'The Outsider': Shape-shifting nurse, low camera angles for death scenes and other theories about HBO’s horror

After Terry and Ollie’s deaths, when Ralph is at the hospital, the camera angle is low -- almost like seeing it from the point of view of the floor. It was the same when Ollie and Fred were earlier at the mortuary, looking for two coffins -- one for Frankie and the other for Frankie’s mother Mildred


                            'The Outsider': Shape-shifting nurse, low camera angles for death scenes and other theories about HBO’s horror
Ben Mendelsohn and Mare Winningham in 'The Outsider'. (IMDb)

The following piece contains spoilers for the first two episodes of ‘The Outsider’.

HBO’s adaptation of Stephen King’s 2018 novel ‘The Outsider’ has been marvelous so far. With two episodes out, the show has set a grim, almost despairing, tone to the sleepy Georgia town of Cherokee Creek.

The town’s mundane existence is shaken by the brutal rape and murder of an 11-year-old boy called Frankie Peterson. Detective Ralph Anderson (Ben Mendelsohn) investigates and finds a local teacher and baseball coach, Terry Maitland (Jason Bateman), as his prime suspect.

After all, myriad witnesses can tie him to the crime. He was spotted offering Frankie a ride in a van. He was later seen covered with blood. The crime scene is covered with his fingerprints, and his blood type was present there as well.

But Terry has a solid alibi -- he was captured on video in a different town at the time the crime was committed, attending a teaching conference with several colleagues who could all vouch for his presence. And his fingerprints too were found at the conference site.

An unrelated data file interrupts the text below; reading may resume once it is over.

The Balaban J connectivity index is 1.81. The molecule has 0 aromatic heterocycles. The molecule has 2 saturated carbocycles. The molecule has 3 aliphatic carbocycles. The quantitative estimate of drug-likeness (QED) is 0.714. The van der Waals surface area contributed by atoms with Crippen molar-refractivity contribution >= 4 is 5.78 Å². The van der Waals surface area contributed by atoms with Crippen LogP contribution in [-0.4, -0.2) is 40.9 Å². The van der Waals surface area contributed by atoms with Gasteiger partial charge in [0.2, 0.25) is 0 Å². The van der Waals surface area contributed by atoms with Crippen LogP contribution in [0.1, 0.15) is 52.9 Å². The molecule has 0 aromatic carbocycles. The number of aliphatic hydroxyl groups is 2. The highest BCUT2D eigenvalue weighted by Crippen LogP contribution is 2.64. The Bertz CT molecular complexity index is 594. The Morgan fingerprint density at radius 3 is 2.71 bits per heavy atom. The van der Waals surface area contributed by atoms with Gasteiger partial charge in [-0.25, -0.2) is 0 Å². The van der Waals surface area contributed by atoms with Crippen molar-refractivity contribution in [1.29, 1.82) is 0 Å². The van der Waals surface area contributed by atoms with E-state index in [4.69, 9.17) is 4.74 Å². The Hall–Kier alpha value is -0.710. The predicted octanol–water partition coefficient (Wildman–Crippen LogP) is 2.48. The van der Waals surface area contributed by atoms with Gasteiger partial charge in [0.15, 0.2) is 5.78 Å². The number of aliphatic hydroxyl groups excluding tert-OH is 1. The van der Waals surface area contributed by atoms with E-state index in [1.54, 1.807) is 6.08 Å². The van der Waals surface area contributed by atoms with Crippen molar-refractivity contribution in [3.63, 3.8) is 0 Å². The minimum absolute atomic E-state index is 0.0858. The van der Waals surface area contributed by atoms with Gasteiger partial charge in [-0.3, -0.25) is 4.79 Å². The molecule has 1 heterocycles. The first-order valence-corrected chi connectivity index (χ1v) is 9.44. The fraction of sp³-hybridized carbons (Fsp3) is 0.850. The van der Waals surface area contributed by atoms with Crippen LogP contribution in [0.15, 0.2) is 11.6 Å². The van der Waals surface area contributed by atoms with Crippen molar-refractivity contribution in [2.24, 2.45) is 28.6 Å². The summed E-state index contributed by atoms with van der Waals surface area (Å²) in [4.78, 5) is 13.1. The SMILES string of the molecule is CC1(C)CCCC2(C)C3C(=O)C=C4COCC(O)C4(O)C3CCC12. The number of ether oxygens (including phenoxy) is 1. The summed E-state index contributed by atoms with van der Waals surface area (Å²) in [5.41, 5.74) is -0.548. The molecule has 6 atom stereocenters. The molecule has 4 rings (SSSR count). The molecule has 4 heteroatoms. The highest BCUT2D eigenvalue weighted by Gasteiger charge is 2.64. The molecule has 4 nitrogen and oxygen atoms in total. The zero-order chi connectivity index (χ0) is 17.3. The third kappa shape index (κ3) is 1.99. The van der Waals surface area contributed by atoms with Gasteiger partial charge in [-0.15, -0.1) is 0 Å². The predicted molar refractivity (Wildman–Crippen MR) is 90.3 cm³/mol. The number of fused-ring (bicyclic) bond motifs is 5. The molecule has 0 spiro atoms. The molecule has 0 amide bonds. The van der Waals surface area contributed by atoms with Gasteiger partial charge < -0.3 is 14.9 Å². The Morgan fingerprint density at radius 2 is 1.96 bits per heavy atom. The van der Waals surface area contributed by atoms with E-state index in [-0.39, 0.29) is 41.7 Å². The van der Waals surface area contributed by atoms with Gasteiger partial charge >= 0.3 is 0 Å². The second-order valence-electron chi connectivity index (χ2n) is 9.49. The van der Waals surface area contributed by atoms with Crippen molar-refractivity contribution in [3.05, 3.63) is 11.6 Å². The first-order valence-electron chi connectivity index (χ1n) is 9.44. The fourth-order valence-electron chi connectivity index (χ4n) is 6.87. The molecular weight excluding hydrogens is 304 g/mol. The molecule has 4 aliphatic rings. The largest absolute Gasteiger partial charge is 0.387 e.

This is mystery number one. How could Terry have been at both places at once? For those who have read King’s novel, all of this must feel understandable. But for the others caught between these inexplicable events, we have a few theories.

The simplest explanation is that Terry did not commit the crime. Rather, it was an unknown entity who donned Terry’s appearance and indulged in the monstrosity. But that begs a more important and troubling question: How could an impostor have the same blood type, DNA and fingerprints as Terry?

And if such a thing did happen, the impostor, in all likeliness would have to be a supernatural entity. After Terry is shot down by Frankie’s brother Ollie (Joshua Whichard), Ralph reaches out to Terry’s wife Glory (Julianne Nicholson), who reluctantly agrees to meet with him.

While questioning Marcy about their trip to Dayton, Ohio, and if they had noticed any oddity there, Terry’s daughter Jessa (Scarlett Blum) volunteers a piece of information. Terry had allegedly gotten a cut on his hand from a strange encounter with a male nurse in the nursing home where his mentally ill father (who suffers from dementia) was admitted. 

One plausible theory is that it was this male nurse who was some kind of poltergeist or demon and he had from Terry’s blood, managed to take over his identity. We have seen in lore and popular culture that blood can be vital to such magic.